The, ferrule fitting so closely against the hosel end, then appears exteriorly as an upward tapered projection of the shaft, and provides such a merging of exterior surfaces of shaft and hosel as to give somewhat the same impression as would be given were the shaft, ferrule and hosel all construc'ted in one piece, with slightly curved annularlines surrounding the joints between the named portions.

The ferrule is formed of resilient metal and furnishes a slightly yieldable reenforcement for the lower reduced end of the shaft immediately adjacent the hosel, and as does also the bushing I0.

The bushing l may be made of various materials but I find that wood makes a very acceptable material for joining iron heads to steel tubular shafts.

Having thus described my invention in a particular embodiment, I am aware that numerous and extensive departures may be made from the embodiment herein illustrated and described but without departing from the principles of my invention.

I claim:

1. In a golf club, a shaft having a tapered tubular end, a club head provided with a tubular hosel to receive said shaft end ,'combination cushioning and reinforcing means for the shaft comprising a tubular bushing telescoped over the end of the shaft, a portion of said bushing projecting into said hosel and the remaining portion projecting externally of said hosel, a reinforcing. tapered metallic sleeve telescoped over the shaft end with its larger mouth end telescoped over'the exter- '7 nally projecting portion of said bushing and se-' cured by its smaller end to a portion of the outer surface of the shaft, spaced from said hosel.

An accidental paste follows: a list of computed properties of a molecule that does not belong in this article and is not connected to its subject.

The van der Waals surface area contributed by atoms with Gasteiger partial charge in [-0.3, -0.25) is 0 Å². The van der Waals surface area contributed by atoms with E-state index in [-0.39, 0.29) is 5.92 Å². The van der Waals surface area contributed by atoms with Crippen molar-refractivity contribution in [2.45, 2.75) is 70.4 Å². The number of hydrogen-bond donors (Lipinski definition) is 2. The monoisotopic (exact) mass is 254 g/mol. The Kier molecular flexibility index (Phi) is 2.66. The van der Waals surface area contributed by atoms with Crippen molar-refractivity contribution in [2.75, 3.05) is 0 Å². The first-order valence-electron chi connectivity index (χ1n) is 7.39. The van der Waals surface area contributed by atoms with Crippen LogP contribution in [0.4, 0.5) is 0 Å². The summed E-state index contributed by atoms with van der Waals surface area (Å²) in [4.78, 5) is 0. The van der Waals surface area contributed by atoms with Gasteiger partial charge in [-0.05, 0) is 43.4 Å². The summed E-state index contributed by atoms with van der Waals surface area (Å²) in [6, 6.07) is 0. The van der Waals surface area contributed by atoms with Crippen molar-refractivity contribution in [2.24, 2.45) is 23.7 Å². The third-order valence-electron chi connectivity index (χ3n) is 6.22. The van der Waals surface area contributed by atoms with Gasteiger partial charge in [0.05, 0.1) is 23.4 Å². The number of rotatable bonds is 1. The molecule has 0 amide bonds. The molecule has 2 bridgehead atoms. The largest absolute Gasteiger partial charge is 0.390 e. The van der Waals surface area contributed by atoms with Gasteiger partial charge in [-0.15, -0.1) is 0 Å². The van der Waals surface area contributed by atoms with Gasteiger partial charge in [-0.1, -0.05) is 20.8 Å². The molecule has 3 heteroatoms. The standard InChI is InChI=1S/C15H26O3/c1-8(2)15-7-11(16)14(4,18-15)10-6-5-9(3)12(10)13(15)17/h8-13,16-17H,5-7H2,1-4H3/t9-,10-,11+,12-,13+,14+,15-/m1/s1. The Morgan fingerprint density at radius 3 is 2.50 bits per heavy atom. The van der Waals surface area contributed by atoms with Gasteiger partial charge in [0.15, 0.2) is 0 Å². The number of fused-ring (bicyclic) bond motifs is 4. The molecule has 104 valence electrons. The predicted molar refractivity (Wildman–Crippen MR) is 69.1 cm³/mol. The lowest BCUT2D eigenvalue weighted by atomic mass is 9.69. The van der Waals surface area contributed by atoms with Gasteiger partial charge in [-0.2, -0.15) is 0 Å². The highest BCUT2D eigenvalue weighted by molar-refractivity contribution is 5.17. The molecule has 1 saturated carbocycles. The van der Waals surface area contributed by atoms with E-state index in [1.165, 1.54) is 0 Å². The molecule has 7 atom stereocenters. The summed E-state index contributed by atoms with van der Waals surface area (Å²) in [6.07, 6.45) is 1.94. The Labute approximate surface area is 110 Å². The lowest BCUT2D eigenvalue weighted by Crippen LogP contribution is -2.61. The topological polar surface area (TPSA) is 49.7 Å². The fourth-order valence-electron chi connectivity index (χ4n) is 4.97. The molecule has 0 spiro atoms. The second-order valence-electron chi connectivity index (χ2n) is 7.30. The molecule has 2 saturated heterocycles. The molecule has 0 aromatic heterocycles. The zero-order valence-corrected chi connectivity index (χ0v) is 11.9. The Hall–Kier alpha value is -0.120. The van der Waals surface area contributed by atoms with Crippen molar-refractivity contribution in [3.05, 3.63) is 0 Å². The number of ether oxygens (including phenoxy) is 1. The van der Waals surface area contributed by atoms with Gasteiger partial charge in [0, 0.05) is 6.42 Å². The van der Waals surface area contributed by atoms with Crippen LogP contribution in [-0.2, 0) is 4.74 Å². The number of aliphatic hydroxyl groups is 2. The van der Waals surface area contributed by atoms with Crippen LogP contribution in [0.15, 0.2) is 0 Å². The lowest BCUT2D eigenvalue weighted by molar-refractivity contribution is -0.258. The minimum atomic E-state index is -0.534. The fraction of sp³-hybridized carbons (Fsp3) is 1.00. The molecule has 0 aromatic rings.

2. In a golf club, a metal shaft, a club head of the metallic irons type having a shaft receiving tubular'hosel, a tubular frusto-conical thimble adapted to be telescoped over said shaft with its smaller end in close fitting engagement with the outer walls thereof and its larger end in end abutting relation to the outer end of said hosel for enclosing said shaft adjacent said'hosel, said frusto-conical member providing an annular chamber about said shaft, and a separate tubular cushioning'element telescopable over said shaft and projected by at least a portion within said chamber cushioning said shaftagain st said frusto-conical member, and securing means for securing said shaft in fixed axial relation within said hosel, said securing means maintaining said thimble and said cushioning means inplace relative j to saidshaft and said hosel end.

3. In a golf club, the combination of a club head having a hosel with a socket, a steel shaft extending into said socket and having its end fixedly secured to said head, a tapered ferrule fixedly secured to .saidshaft at its small end and fixedly secured to said shaft at its small end and I having its large end disposed adjacent the end of said hosel to enclose said shaft at said hosel, and a resilient cushioning member interposed between said hosel" and shaft and between said hosel and ferrule.